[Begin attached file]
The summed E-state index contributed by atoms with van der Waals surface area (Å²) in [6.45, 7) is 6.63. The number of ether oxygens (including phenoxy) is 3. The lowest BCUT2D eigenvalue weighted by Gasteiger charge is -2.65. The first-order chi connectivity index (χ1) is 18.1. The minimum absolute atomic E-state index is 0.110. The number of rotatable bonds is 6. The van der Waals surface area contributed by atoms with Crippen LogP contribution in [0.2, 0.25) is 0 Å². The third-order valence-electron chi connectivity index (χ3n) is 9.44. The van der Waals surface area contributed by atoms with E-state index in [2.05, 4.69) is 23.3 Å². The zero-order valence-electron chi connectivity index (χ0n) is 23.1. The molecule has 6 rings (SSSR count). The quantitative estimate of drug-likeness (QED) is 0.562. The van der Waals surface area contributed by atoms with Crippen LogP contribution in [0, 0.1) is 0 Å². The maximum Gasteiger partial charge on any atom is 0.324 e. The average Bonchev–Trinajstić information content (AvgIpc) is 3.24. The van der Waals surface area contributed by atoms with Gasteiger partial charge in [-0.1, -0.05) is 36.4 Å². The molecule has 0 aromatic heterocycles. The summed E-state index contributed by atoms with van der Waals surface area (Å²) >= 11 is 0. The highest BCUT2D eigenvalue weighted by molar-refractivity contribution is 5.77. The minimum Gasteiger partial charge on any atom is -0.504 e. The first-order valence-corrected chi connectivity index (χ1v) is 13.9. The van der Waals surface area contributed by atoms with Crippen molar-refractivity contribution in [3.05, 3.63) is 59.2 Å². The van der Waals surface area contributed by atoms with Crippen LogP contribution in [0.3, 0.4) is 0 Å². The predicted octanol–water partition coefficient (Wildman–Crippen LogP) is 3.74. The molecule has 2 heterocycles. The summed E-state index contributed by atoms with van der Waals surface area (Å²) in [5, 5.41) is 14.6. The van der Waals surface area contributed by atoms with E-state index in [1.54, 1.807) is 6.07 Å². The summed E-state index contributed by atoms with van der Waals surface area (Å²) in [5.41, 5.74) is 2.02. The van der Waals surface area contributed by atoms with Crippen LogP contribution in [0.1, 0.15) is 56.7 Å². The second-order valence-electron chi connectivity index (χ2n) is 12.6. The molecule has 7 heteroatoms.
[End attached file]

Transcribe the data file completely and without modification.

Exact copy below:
The summed E-state index contributed by atoms with van der Waals surface area (Å²) in [6.45, 7) is 6.63. The number of ether oxygens (including phenoxy) is 3. The lowest BCUT2D eigenvalue weighted by Gasteiger charge is -2.65. The first-order chi connectivity index (χ1) is 18.1. The minimum absolute atomic E-state index is 0.110. The number of rotatable bonds is 6. The van der Waals surface area contributed by atoms with Crippen LogP contribution in [0.2, 0.25) is 0 Å². The third-order valence-electron chi connectivity index (χ3n) is 9.44. The van der Waals surface area contributed by atoms with E-state index in [2.05, 4.69) is 23.3 Å². The zero-order valence-electron chi connectivity index (χ0n) is 23.1. The molecule has 6 rings (SSSR count). The quantitative estimate of drug-likeness (QED) is 0.562. The van der Waals surface area contributed by atoms with Crippen LogP contribution in [0, 0.1) is 0 Å². The maximum Gasteiger partial charge on any atom is 0.324 e. The average Bonchev–Trinajstić information content (AvgIpc) is 3.24. The van der Waals surface area contributed by atoms with Gasteiger partial charge in [-0.1, -0.05) is 36.4 Å². The molecule has 0 aromatic heterocycles. The summed E-state index contributed by atoms with van der Waals surface area (Å²) >= 11 is 0. The highest BCUT2D eigenvalue weighted by molar-refractivity contribution is 5.77. The minimum Gasteiger partial charge on any atom is -0.504 e. The first-order valence-corrected chi connectivity index (χ1v) is 13.9. The van der Waals surface area contributed by atoms with Crippen molar-refractivity contribution in [3.05, 3.63) is 59.2 Å². The van der Waals surface area contributed by atoms with Crippen LogP contribution in [0.3, 0.4) is 0 Å². The predicted octanol–water partition coefficient (Wildman–Crippen LogP) is 3.74. The molecule has 2 heterocycles. The summed E-state index contributed by atoms with van der Waals surface area (Å²) in [5, 5.41) is 14.6. The van der Waals surface area contributed by atoms with E-state index in [1.54, 1.807) is 6.07 Å². The summed E-state index contributed by atoms with van der Waals surface area (Å²) in [5.41, 5.74) is 2.02. The van der Waals surface area contributed by atoms with Crippen LogP contribution in [0.1, 0.15) is 56.7 Å². The second-order valence-electron chi connectivity index (χ2n) is 12.6. The molecule has 7 heteroatoms.